The last time I had an enormous extravagant Jaguar for test car o’ the week, I drove it to an appointment in Seattle – in the Fremont neighborhood, no less – where I felt self-conscious and out of place, and wished for a bumper sticker saying “Please don’t hate me, this isn’t my car.” There’s no shortage of affluence in Seattle, but automotive ostentation is not a preferred method for demonstrating the depths of one’s pockets.
A car-writer colleague of mine in well-heeled but less environmentally conscious Scottsdale, Ariz., faces a similar situation but for opposite reasons. He said he wants a this-isn’t-my-car bumper sticker when his test car is something small and affordable.
This week’s object of review, the dazzling 2014 Jaguar XJL Portfolio, looked hysterically out of place in my rustic driveway near the Cascade Mountains, but at least there the car was protected from public view, and I was free to gaze upon it with guiltless admiration.
The L in the car’s title indicates a long wheelbase version of the XJ sedan. An overall length of 206.8 inches puts it in executive limo territory, a characteristic reinforced by the tester’s Premium Rear Seat Package – a $7,750 option that shapeshifts the three-passenger rear seat into two individual buckets and adds a rear seat entertainment system with dual 10.2-inch screens mounted on the front seatbacks. Beneath each screen is a drop-down business tray. To ensure the comfort of tortured souls being transported in that harsh environment, the seats include back movement and upper articulation, and add massage to the heating and cooling that is standard equipment for front and rear seats. Power sunshades for the side windows are also part of the package. A rear window power shade is standard.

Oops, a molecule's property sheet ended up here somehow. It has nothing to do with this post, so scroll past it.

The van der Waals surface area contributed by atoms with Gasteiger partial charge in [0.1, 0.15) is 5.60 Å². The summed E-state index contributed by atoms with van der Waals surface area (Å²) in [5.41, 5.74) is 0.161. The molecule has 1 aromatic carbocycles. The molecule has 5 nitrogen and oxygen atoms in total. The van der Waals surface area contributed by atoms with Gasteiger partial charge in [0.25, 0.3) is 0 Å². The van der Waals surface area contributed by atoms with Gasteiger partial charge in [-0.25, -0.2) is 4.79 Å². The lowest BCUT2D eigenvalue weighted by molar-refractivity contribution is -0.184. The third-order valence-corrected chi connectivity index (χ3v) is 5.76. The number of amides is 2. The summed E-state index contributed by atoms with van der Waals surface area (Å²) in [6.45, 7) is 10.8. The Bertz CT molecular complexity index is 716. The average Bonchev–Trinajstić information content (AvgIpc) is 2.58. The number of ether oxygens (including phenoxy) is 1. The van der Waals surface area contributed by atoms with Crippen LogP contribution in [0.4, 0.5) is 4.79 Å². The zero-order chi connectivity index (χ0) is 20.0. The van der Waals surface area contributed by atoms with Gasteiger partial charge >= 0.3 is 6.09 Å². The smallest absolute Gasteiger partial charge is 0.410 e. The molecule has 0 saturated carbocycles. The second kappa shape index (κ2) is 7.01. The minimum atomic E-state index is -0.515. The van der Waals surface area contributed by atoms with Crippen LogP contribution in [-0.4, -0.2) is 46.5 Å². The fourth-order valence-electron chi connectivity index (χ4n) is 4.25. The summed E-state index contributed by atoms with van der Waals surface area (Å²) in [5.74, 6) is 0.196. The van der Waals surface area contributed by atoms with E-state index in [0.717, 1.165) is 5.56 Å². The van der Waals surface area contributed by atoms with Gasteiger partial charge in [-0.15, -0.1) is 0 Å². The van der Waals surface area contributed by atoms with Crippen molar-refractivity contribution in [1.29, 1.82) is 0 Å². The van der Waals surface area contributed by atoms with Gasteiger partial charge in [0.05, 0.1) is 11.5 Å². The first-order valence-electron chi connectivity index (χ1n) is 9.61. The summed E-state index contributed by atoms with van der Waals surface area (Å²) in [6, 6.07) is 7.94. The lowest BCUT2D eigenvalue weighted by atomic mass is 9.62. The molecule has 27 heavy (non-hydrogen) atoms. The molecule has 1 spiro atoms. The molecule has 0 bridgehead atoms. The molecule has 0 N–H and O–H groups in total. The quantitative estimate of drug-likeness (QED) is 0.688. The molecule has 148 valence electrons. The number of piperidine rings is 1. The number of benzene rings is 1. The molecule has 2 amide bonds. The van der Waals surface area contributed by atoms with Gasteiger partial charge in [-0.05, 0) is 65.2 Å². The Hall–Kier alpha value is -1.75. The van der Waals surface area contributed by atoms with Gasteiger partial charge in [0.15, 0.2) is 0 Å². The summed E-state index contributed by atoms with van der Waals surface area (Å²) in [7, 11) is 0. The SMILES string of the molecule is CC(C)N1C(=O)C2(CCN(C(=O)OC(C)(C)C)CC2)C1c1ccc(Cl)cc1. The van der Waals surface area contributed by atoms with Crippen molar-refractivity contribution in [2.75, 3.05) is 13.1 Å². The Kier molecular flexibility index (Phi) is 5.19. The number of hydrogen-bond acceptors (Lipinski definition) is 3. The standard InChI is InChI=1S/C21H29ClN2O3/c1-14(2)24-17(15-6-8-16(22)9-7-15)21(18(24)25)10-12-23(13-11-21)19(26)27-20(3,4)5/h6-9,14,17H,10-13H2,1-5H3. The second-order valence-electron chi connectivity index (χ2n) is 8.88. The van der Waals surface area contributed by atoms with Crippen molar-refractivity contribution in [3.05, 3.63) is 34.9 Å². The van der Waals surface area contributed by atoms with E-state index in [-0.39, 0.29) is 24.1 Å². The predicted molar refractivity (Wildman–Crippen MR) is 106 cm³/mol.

The XJL is powered by a 3.0-liter supercharged V6 generating 340 horsepower and 332 lb-ft of torque. Its helpmate is a swift and sure eight-speed automatic transmission. Don’t think a V6 in this mammoth sedan weighing 4,141 pounds means it’s underpowered. The driving experience proves otherwise.
Quickness is no surprise in a Jaguar, but the XJL’s handling is remarkable because it behaves like a much smaller sedan, even on twisty roads.
All-wheel drive is the third feature in the XJL’s performance trifecta. It’s a desirable addition that considerably improves snow-worthiness over the XJ’s usual rear drive. AWD is also a boon when roads are wet with rain.
Fuel economy ratings are 16 mpg city and 24 mpg highway. Premium fuel is recommended.
The XJL’s lavish interior is sublimely peaceful and quiet, a perfect venue for the tester’s optional ($4,180) Meridian 1300W Reference Audio sound system. A galaxy of beautifully designed controls operate the many information, entertainment, engineering, navigation and connectivity features. The best part of all is something that isn’t included: complexity. Nothing spoils a luxury car faster than non-intuitive, overly complicated versions of these systems. Manufacturers who don’t take heed get complaints from their customers.
My tester had the all-black Jet interior, which went well with the Lunar Grey exterior, but I think the two-toned color schemes look more handsome.
2014 JAGUAR XJL PORTFOLIO AWD
Base price, including destination charge: $85,595
Price as driven: $103,045
Mary Lowry is a freelance writer who has been reviewing cars for more than 20 years. She is a member of the Motor Press Guild and a board member of the Northwest Automotive Press Association. Vehicles are provided by the manufacturers as a one-week loan for review purposes only. In no way do the manufacturers control the content of the reviews.